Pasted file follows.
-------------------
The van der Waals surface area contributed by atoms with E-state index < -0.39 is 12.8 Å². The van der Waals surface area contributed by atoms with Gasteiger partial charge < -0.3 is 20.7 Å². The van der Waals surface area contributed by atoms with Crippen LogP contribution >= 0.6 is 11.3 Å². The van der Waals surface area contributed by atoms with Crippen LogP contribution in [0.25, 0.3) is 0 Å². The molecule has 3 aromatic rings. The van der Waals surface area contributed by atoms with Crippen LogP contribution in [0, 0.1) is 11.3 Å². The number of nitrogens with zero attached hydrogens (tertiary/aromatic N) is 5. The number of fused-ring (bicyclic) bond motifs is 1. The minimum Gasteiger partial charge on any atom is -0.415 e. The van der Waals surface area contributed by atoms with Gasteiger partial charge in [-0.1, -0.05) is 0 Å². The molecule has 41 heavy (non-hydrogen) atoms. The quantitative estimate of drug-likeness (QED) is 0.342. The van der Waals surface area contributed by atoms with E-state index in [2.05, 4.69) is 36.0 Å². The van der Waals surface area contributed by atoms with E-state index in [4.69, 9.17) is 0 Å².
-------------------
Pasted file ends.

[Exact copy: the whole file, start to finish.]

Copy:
The van der Waals surface area contributed by atoms with E-state index < -0.39 is 12.8 Å². The van der Waals surface area contributed by atoms with Gasteiger partial charge < -0.3 is 20.7 Å². The van der Waals surface area contributed by atoms with Crippen LogP contribution >= 0.6 is 11.3 Å². The van der Waals surface area contributed by atoms with Crippen LogP contribution in [0.25, 0.3) is 0 Å². The molecule has 3 aromatic rings. The van der Waals surface area contributed by atoms with Crippen LogP contribution in [0, 0.1) is 11.3 Å². The number of nitrogens with zero attached hydrogens (tertiary/aromatic N) is 5. The number of fused-ring (bicyclic) bond motifs is 1. The minimum Gasteiger partial charge on any atom is -0.415 e. The van der Waals surface area contributed by atoms with Gasteiger partial charge in [-0.1, -0.05) is 0 Å². The molecule has 41 heavy (non-hydrogen) atoms. The quantitative estimate of drug-likeness (QED) is 0.342. The van der Waals surface area contributed by atoms with E-state index in [2.05, 4.69) is 36.0 Å². The van der Waals surface area contributed by atoms with E-state index in [4.69, 9.17) is 0 Å².